Drinking soda

Pepsi Special made its debut in Japan earlier this week. What makes the soft drink so special? It’s being promoted as a “fat-blocking” soda.

The new Pepsi offering features the addition of dextrin—a fibrous starch often coming from corn, potatoes or rice—which is the main ingredient in the popular fiber supplement, Benefiber. Like other soluble fibers, dextrin absorbs water and promotes healthy elimination. It’s also been connected with an ability to stabilize blood glucose levels, decrease the risk of certain GI disorders, and decrease some risks for heart disease as well as increase the absorption of key micronutrients.

How the fiber helps support Pepsi’s claims that the soda is also fat-blocking comes from a 2006 study conducted by Japan’s National Institute of Health and Nutrition, reports the Atlantic. The study subjects who ate dextrin absorbed less fat from their diets than the control group. And it seems that the NIHN gave Pepsi the go-ahead to market the soft drink with the specific fat-blocking function.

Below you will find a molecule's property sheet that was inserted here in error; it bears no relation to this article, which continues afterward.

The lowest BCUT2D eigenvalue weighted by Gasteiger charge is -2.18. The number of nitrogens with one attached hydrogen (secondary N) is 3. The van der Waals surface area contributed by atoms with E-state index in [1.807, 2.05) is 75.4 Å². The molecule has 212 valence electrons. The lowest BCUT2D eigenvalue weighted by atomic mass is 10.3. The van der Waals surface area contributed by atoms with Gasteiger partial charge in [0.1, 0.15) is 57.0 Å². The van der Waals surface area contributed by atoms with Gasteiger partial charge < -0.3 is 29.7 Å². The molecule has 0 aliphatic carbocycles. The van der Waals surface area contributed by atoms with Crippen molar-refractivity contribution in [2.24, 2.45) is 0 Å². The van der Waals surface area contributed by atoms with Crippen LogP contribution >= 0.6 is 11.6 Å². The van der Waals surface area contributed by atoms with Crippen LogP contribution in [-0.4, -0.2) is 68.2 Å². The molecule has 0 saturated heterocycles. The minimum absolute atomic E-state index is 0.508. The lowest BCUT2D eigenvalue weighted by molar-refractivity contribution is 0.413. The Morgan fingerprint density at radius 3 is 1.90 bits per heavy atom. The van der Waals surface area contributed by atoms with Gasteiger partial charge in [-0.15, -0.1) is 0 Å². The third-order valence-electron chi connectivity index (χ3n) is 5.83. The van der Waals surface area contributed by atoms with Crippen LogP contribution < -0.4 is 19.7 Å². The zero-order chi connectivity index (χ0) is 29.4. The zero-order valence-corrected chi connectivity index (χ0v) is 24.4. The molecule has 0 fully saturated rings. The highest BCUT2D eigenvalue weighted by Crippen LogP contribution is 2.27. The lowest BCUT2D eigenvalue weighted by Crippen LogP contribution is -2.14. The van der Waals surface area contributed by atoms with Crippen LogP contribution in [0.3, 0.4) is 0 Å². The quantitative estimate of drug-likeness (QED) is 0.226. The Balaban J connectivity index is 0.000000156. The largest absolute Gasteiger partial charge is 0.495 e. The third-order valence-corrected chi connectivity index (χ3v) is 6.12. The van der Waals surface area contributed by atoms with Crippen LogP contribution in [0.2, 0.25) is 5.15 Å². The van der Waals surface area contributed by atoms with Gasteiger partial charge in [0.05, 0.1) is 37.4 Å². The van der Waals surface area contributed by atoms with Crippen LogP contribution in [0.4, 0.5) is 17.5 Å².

Pepsi Special hits the Japanese market on the heels of Mets Cola, a similar dextrin-added soda released by the manufacturer of the popular Kirin brand of beer.

No word yet if Pepsi has any plans to bring the soft drink to the U.S. market, but with obesity rates on the rise, US consumers may be an ideal market for Pepsi Special. But the question still remains: regardless of how much fiber is in the soft drink, can an excessively sweet soft drink ever be considered a healthy option?

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Image: orangeacid